Snow. We had a fairly healthy snow last night, but not enough to keep us from gathering at R.C.’s house to record another installment of the Basement Tapes. By the time we were headed home the snow had stopped and the roads were fairly clear. Right now it’s snowing lightly, but I don’t think it will keep us from making our way to Nashville today.
Opry. We’re headed for Nashville on Friday, for our first visit to the Grand Old Opry. At the moment the Opry is not originating from the new venue at Opryland, but from the Ryman Auditorium, where it was produced for many years before Opryland was build.
Why this weekend? Because on Sunday we received an email from the Reeltime Travelers, informing us that they would be playing the Opry on Friday and Saturday night this week. If you can’t be there, you might want to try listening on the internet, at WSM Online.
I mistakenly posted this on the HSC weblog on Wednesday; I meant to post it here.
Reason. Some long-running PSA campaign uses the tag line “If it sounds too good to be true, it probably is.” That is such sound advice that it verges on being tautological. So why is it that almost every pop science ‘breakthrough’ critically depends on the American public setting aside that advice?
The latest example is probably the hoohah about the Atkins diet, a diet that claims in essence that we’ve been eating all wrong for the past six thousand years. I like to think of it as the Sleeper diet—remembering the beginning of the movie, when Woody Allen is being briefed about the scientific discoveries made while he was in suspended animation, including the discovery that it was health food that caused cancer, while a diet of steak, fried potatoes, and milkshakes was the key to long life.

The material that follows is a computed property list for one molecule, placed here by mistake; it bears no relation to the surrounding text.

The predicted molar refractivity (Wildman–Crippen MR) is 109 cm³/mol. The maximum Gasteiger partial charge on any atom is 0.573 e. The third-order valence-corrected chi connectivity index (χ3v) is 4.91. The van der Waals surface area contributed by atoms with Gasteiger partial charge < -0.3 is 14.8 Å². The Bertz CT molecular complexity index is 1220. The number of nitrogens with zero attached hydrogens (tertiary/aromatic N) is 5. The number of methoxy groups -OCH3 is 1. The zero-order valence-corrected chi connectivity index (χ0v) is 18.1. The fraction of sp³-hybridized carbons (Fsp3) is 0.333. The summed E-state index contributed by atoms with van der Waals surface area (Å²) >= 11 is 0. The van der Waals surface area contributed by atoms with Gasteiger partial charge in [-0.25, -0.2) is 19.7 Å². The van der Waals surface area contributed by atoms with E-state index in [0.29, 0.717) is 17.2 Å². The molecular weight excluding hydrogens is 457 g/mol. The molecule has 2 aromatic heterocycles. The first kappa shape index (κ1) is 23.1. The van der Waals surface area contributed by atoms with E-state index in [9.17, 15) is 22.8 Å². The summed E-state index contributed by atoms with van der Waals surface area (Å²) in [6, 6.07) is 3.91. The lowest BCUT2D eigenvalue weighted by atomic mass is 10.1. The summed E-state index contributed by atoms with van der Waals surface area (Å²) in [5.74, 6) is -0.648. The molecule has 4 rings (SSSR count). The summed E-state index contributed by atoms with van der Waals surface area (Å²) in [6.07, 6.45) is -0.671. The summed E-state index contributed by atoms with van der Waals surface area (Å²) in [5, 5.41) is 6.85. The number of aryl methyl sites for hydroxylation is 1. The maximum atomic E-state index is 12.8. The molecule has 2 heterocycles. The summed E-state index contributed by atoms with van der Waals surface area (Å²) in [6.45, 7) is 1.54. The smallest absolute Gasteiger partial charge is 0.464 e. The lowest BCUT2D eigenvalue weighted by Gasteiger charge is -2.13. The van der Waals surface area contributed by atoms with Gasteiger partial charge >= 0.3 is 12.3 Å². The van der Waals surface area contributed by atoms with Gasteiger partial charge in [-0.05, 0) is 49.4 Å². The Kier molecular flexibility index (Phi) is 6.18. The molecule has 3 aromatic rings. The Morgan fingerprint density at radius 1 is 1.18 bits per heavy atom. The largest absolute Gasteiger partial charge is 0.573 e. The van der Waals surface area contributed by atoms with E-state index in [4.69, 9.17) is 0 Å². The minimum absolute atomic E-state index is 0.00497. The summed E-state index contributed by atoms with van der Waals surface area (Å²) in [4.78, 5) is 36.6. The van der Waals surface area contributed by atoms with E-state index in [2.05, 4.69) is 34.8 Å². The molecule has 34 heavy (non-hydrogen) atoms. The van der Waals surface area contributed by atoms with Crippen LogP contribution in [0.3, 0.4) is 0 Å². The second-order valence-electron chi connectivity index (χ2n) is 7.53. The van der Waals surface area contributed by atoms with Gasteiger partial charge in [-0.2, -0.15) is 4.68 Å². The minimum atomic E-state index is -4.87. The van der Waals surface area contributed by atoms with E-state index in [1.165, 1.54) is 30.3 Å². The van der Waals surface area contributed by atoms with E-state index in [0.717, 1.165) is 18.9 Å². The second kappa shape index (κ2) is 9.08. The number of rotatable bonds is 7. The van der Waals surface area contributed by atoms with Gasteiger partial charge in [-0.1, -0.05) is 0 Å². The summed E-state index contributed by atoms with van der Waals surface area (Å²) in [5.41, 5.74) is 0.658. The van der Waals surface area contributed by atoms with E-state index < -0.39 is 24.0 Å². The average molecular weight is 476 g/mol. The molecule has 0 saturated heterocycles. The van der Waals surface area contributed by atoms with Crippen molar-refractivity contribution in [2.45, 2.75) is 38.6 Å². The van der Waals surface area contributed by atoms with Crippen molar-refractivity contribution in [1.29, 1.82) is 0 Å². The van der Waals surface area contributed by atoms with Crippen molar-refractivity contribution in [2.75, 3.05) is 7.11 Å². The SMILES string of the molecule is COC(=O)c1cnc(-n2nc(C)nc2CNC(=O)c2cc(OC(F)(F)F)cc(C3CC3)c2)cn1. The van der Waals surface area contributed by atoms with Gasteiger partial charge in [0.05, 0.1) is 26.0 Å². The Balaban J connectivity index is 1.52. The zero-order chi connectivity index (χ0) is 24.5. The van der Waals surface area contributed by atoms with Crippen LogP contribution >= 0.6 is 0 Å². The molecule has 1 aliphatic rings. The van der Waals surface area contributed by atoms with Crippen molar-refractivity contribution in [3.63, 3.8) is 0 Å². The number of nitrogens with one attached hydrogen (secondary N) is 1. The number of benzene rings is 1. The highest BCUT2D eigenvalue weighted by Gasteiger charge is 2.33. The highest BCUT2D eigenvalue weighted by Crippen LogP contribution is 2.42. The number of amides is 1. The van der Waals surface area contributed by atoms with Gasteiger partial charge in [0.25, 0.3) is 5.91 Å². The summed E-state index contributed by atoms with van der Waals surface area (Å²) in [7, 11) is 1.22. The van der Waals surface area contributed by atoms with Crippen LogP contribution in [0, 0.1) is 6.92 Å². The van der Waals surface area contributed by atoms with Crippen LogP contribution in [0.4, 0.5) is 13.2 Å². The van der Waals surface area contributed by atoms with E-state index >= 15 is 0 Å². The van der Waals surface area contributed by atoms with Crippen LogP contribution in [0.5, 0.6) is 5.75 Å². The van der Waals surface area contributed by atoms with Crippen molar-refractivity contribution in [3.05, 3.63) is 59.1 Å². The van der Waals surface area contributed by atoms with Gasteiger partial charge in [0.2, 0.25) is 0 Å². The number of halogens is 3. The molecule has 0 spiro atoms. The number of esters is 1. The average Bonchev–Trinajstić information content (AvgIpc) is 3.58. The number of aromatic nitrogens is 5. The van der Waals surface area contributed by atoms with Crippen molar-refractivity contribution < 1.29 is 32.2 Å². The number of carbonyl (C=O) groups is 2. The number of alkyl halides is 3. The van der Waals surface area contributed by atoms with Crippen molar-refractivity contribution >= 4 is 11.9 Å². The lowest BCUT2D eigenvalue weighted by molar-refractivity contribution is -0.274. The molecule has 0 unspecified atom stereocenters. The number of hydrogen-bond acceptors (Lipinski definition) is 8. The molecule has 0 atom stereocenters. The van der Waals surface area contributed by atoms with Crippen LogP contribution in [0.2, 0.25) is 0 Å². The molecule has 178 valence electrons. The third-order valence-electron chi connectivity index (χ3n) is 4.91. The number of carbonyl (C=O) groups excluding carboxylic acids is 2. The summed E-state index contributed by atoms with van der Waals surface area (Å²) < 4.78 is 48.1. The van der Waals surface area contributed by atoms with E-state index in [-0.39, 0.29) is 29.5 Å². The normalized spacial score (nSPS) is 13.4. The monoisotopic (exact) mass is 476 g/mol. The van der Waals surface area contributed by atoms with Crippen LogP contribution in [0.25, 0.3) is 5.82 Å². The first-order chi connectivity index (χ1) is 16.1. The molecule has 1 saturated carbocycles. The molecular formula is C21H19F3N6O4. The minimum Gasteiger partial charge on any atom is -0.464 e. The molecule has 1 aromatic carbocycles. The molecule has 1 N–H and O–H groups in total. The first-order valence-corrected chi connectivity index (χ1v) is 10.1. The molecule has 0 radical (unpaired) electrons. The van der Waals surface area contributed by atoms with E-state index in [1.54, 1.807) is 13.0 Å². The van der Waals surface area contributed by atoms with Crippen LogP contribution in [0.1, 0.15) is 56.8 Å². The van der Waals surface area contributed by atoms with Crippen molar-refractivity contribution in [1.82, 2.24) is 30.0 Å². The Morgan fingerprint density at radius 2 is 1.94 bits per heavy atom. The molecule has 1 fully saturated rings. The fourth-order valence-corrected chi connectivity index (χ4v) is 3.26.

Here’s an article about the recent Atkins study by Michael Fumento, who is making a career of countering pop science foolishness with common sense. The study turns out to be a good example of the post hoc ergo propter hoc fallacy, namely the fallacy of assuming that, because one thing followed another, that the first thing caused the second. Why did people who lost weight on the Atkins diet experience certain benefits? Not because of the Atkins diet, but simply because they lost weight.
Gambling. I think the position taken in this column by John Piper is way over the top. Perhaps Piper thinks so too, because it substitutes an awful lot of pious posturing for reasoned discussion. Is his ministry going to publish a detailed blacklist? Gamblers are on it. Will it include lottery workers? Convenience store clerks who sell the tickets? Brewers? Distillers? Bartenders? Tobacco growers?